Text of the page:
By Meredith Flynn
Like nearly every aspect of church life and ministry, women’s discipleship saw major changes during the COVID-19 pandemic. Events were canceled, and small groups went online, even as many women struggled with mounting anxiety and changing dynamics at home and work. And the effects of the challenging season are ongoing. Lifeway’s Kelly King describes the current ministry climate in terms of ice storms and ice ages.
“I’ve experienced a few ice storms in my life, but they come and go in a few days—even though they can leave a lot of destruction,” said the manager of magazines/devotional publishing and women’s ministry training. “The pandemic has been more of an ice age because we are still coming out of a long season of having things shut down.”
As ministries do come back, they’re likely to look different than before the pandemic. Smaller discipleship groups may replace many larger gatherings. King also expects leaders will look for ways not just to reach women, but to shepherd them in the lingering difficult season.“We need to help women face their fears and replace them with confidence that comes from trusting the Lord with their lives, as well as the lives of their families.” — Kelly King, @LifewayWomen Click To Tweet
“There are so many women who need pastoral care. And by that, I mean women need each other for friendship, discipleship, and learning how to trust in Jesus each day,” she said. “We need to help women face their fears and replace them with confidence that comes from trusting the Lord with their lives, as well as the lives of their families.”
Laying a foundation
In her work developing and encouraging leaders, King describes the purpose of a local church’s ministry to women with three E’s: encourage, embrace, and echo.
“I think this is a pattern we see over and over again in the New Testament where people were encouraged to embrace Christ and echo His message to the world,” she said.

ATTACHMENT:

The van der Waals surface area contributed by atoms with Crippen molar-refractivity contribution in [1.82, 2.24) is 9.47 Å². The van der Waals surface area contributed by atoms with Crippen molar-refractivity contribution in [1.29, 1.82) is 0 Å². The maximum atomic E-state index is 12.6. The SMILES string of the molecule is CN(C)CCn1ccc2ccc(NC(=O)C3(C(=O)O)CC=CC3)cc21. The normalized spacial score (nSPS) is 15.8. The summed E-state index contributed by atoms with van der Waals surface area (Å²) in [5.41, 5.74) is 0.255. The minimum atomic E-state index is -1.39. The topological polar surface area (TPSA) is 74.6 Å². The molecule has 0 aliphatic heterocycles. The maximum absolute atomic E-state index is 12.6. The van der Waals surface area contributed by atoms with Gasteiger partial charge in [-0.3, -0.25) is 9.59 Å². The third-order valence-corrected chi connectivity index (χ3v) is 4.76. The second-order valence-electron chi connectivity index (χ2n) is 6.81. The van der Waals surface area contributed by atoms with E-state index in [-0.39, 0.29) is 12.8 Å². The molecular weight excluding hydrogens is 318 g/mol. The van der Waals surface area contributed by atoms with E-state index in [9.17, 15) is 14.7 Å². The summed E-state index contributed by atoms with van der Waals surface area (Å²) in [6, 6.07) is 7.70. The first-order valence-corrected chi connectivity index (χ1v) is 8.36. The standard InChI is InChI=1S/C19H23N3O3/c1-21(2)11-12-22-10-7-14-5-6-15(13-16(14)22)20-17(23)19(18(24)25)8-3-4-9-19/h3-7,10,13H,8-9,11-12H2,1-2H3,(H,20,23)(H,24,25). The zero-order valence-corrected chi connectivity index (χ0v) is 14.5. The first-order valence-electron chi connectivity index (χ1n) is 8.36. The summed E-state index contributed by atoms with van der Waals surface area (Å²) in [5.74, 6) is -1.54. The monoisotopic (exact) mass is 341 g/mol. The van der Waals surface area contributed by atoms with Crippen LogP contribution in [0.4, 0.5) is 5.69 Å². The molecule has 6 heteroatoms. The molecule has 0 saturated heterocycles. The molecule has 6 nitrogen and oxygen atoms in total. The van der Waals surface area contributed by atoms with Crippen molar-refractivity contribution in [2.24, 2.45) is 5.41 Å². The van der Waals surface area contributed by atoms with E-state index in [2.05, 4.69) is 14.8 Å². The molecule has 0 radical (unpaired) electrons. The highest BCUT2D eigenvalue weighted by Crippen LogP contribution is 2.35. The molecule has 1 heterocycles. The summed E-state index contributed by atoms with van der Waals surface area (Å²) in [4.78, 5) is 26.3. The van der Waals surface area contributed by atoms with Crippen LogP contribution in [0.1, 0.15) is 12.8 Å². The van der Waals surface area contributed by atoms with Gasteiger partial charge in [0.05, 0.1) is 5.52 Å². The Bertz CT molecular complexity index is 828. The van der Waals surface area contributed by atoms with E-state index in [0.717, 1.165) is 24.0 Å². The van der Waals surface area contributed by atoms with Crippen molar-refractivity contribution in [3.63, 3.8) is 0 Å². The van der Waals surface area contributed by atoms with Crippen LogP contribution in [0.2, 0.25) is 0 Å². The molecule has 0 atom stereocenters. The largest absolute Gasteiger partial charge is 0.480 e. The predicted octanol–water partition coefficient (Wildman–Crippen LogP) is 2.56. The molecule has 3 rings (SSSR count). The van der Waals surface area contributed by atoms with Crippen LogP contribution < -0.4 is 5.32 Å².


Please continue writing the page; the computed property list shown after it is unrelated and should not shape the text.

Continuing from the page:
“Women today need encouragement more than ever, but we must encourage them to embrace the person of Christ and His Word.” That’s how we get to know Jesus more every day, she said. “The overflow of that embrace is an echo to take the gospel to our world.”“Women today need encouragement more than ever, but we must encourage them to embrace the person of Christ and His Word.” — Kelly King, @LifewayWomen Click To Tweet
Helping women love God’s Word is a key part of ministry strategy in Illinois, where women’s ministry leader Carmen Halsey starts with a single, focused question in her work with local churches. “The first question I always ask folks is how are you currently discipling your women?” said the director of leadership development for the Illinois Baptist State Association.
Halsey then follows up with a few more questions based on an assessment she first heard from fellow women’s ministry leader Ashley Allen. The questions move outward, from individual discipleship to how women are being mobilized to share the gospel:
• How many small group Bible studies does your church have for women?
• How many women have come to Christ in the past year through women’s ministry?
• Are the women in your ministry currently praying for lost women by name?
• Are you praying for God to raise up and send out missionaries from your church?